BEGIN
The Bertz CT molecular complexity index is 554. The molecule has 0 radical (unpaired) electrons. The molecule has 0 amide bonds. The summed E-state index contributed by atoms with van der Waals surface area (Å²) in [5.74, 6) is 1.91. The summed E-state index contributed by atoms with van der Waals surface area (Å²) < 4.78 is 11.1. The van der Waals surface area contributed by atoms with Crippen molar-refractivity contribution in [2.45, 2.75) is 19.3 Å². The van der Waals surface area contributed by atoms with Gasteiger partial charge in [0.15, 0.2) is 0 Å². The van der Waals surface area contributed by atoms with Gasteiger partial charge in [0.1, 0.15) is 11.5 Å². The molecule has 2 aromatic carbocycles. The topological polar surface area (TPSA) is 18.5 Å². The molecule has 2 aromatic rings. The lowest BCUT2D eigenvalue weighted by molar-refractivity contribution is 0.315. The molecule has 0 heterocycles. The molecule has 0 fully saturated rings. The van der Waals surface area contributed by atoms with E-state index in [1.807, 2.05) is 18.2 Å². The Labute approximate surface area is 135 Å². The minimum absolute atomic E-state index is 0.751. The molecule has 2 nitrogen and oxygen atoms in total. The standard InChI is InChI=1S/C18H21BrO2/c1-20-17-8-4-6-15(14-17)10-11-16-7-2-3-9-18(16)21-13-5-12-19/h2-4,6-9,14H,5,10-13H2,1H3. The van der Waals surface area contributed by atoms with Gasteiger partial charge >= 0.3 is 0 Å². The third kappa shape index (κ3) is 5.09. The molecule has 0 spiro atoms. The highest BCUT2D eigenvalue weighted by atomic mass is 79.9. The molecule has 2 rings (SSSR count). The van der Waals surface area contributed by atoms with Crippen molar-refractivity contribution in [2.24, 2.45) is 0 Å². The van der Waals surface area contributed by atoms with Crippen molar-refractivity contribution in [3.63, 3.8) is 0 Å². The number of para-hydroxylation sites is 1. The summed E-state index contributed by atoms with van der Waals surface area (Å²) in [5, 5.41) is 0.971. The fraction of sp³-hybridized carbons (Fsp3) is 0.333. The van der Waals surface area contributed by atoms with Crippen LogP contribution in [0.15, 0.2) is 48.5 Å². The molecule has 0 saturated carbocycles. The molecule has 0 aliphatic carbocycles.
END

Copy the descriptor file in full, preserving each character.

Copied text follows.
The Bertz CT molecular complexity index is 554. The molecule has 0 radical (unpaired) electrons. The molecule has 0 amide bonds. The summed E-state index contributed by atoms with van der Waals surface area (Å²) in [5.74, 6) is 1.91. The summed E-state index contributed by atoms with van der Waals surface area (Å²) < 4.78 is 11.1. The van der Waals surface area contributed by atoms with Crippen molar-refractivity contribution in [2.45, 2.75) is 19.3 Å². The van der Waals surface area contributed by atoms with Gasteiger partial charge in [0.15, 0.2) is 0 Å². The van der Waals surface area contributed by atoms with Gasteiger partial charge in [0.1, 0.15) is 11.5 Å². The molecule has 2 aromatic carbocycles. The topological polar surface area (TPSA) is 18.5 Å². The molecule has 2 aromatic rings. The lowest BCUT2D eigenvalue weighted by molar-refractivity contribution is 0.315. The molecule has 0 heterocycles. The molecule has 0 fully saturated rings. The van der Waals surface area contributed by atoms with E-state index in [1.807, 2.05) is 18.2 Å². The Labute approximate surface area is 135 Å². The minimum absolute atomic E-state index is 0.751. The molecule has 2 nitrogen and oxygen atoms in total. The standard InChI is InChI=1S/C18H21BrO2/c1-20-17-8-4-6-15(14-17)10-11-16-7-2-3-9-18(16)21-13-5-12-19/h2-4,6-9,14H,5,10-13H2,1H3. The van der Waals surface area contributed by atoms with Gasteiger partial charge >= 0.3 is 0 Å². The third kappa shape index (κ3) is 5.09. The molecule has 0 spiro atoms. The highest BCUT2D eigenvalue weighted by atomic mass is 79.9. The molecule has 2 rings (SSSR count). The van der Waals surface area contributed by atoms with Crippen molar-refractivity contribution in [2.24, 2.45) is 0 Å². The van der Waals surface area contributed by atoms with Crippen molar-refractivity contribution in [3.63, 3.8) is 0 Å². The number of para-hydroxylation sites is 1. The summed E-state index contributed by atoms with van der Waals surface area (Å²) in [5, 5.41) is 0.971. The fraction of sp³-hybridized carbons (Fsp3) is 0.333. The van der Waals surface area contributed by atoms with Crippen LogP contribution in [0.15, 0.2) is 48.5 Å². The molecule has 0 saturated carbocycles. The molecule has 0 aliphatic carbocycles.